Nearly 20 years after leaving Rehoboth McKinley Christian Health Care Services (RMCHCS) to pursue a career opportunity in Texas, David Conejo returned to find a much different healthcare system than the one he remembered. RMCHCS had become a shrinking organization between 2008 to 2014 and started to slide towards bankruptcy.
“Starting in 2008, RMCHCS had seven administrators in six years and that’s when the decline started,” Conejo says. “Even if you have the best administrator each time, when someone new comes in they want to do things differently. After a while, you have chaos and no structure.”
From 1984 through 1995, Conejo led a growing healthcare system. In his first year, the two hospitals in Gallup – Rehoboth Christian Hospital and McKinley General – merged and the services were consolidated into the former McKinley General Hospital. Vacating the Rehoboth Christian Hospital allowed the healthcare system to create a behavioral health program with 20 beds. In addition, RMCHCS acquired a physician’s clinic and developed three dialysis centers and three home health units.
In 2014, RMCHCS closed the behavioral health service, sold the dialysis units and allowed a number of practices such as sleep labs and physical therapy to drift away onto other providers. “They started a bid process to find someone to take over the hospital in 2013, but there were no takers,” Conejo remembers. “In early 2014, they came up with another plan to turn the hospital over to someone or an organization that will either purchase the hospital or assume all its liabilities.”
RehobothConejo visited RMCHCS in February 2014 and signed an agreement that July to perform four months of due diligence to fully assess the situation. “My offer was to assume the liabilities, building in the option to buy,” he explains. “It was a sinking ship. I think I can come in and pump the water out and get the ship right, and if I can do that, I’ll buy it. That was my approach and I signed in September 2014.”
At that time, Conejo became the CEO and brought with him NewLight Healthcare, an Austin, Texas-based hospital management and consulting company, to manage RMCHCS for two years. In 2016, he took over as the hospital manager and president.
Back on Track
Reducing expenses was vital when Conejo came aboard to turn RMCHCS around. Rather than letting go 40 people from the 400-person staff, everyone from the leadership down took a 10 percent reduction in pay. “All our employees went along with it and no one lost their jobs,” he remembers. “I worked for $1 a month between September and December, and eliminated high priced executives who were payed way above market, which cut about $500,000. The immediate move was to rightsize everything.”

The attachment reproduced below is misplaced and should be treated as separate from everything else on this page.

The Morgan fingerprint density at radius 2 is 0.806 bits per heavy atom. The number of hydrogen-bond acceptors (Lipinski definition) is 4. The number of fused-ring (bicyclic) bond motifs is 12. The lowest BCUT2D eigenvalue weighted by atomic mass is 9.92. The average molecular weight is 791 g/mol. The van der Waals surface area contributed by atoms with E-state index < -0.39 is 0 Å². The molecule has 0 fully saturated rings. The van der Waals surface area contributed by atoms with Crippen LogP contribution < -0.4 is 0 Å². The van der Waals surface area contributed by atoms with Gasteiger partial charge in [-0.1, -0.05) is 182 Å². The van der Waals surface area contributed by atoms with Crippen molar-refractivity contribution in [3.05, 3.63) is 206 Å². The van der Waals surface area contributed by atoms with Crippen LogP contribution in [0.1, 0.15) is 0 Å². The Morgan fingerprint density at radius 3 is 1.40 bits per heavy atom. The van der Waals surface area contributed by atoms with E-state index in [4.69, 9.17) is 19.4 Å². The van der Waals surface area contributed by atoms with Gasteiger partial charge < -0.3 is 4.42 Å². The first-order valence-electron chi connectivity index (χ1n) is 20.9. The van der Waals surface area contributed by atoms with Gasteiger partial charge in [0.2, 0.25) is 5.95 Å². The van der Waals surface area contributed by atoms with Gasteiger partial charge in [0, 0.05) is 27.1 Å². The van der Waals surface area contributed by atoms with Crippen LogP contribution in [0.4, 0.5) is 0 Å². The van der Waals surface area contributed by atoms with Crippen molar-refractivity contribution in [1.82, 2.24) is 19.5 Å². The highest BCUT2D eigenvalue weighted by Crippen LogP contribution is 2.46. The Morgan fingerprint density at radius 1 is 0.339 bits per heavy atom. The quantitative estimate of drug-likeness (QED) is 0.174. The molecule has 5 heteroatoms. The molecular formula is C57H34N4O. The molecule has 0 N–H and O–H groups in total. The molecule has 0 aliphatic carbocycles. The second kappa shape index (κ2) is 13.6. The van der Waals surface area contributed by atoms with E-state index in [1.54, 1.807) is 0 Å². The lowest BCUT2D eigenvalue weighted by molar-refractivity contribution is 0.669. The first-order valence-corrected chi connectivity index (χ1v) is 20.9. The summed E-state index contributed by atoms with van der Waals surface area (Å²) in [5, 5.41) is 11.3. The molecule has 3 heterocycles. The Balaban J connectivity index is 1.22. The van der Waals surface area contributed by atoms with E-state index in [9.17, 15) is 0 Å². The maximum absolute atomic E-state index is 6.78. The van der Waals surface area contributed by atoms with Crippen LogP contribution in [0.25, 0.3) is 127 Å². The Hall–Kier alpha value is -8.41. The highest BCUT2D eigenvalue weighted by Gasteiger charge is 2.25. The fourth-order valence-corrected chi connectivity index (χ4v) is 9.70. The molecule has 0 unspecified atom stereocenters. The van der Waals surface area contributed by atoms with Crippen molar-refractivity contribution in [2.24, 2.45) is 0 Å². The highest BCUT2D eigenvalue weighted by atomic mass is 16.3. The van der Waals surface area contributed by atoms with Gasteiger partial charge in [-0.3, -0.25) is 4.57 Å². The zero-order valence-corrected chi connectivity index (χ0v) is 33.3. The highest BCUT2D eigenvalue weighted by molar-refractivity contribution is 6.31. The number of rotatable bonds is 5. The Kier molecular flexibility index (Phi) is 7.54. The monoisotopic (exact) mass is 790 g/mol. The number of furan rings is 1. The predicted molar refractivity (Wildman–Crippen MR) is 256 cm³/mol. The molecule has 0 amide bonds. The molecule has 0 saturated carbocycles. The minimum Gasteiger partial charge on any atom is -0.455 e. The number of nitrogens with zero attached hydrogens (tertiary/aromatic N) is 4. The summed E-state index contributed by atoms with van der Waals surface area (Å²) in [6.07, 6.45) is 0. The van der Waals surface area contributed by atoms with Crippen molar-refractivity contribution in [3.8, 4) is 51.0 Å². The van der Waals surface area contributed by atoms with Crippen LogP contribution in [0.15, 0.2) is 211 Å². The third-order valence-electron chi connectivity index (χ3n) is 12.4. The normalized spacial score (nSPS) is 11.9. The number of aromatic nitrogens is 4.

RMCHCS also had about $5 million in unbilled charges to Medicare and Medicaid, which pays out in two weeks. Conejo brought in a team to oversee the billing and focused on getting those out to get money in while looking for other services to provide.
The healthcare system added physical therapy back to its service offerings. RMCHCS raised $1.5 million within the community to build a wellness center across the street from the hospital that includes 8,300 square feet of physical therapy space. The DeVoss Foundation donated $400,000 worth of equipment for the wellness center.
“There is tremendous community support and these combined efforts began to grow,” Conejo says. “When I got here, RMCHCS was down to two days cash on hand and now we have $7 million in reserves.” We also replaced all of the radiology, CT, and MRI equipment. We purchased all new lab analyzers and 460 new computers.
RMCHCS also added a behavioral health unit, beginning with three patients in 2015. Over the course of one year, the unit had 69 patients and contributed $1 million to the bottom line. It has also established a medical residency program.
RMCHCS this year is hosting a fund-raiser to expand its women’s health unit to create rooms with combined delivery and postpartum.
The organization is looking to partner with Loveless Medical Center to provide oversight on more critical cases. It also is looking into partnering with a group in Denver that would use its facility to establishing a screening clinic to look for patients where the fetus needs surgical intervention in the womb.
Moving forward, RMCHCS will focus on creating a new long-term strategic plan that will highlight its priorities for the future to remain a strong healthcare system for the communities it serves. +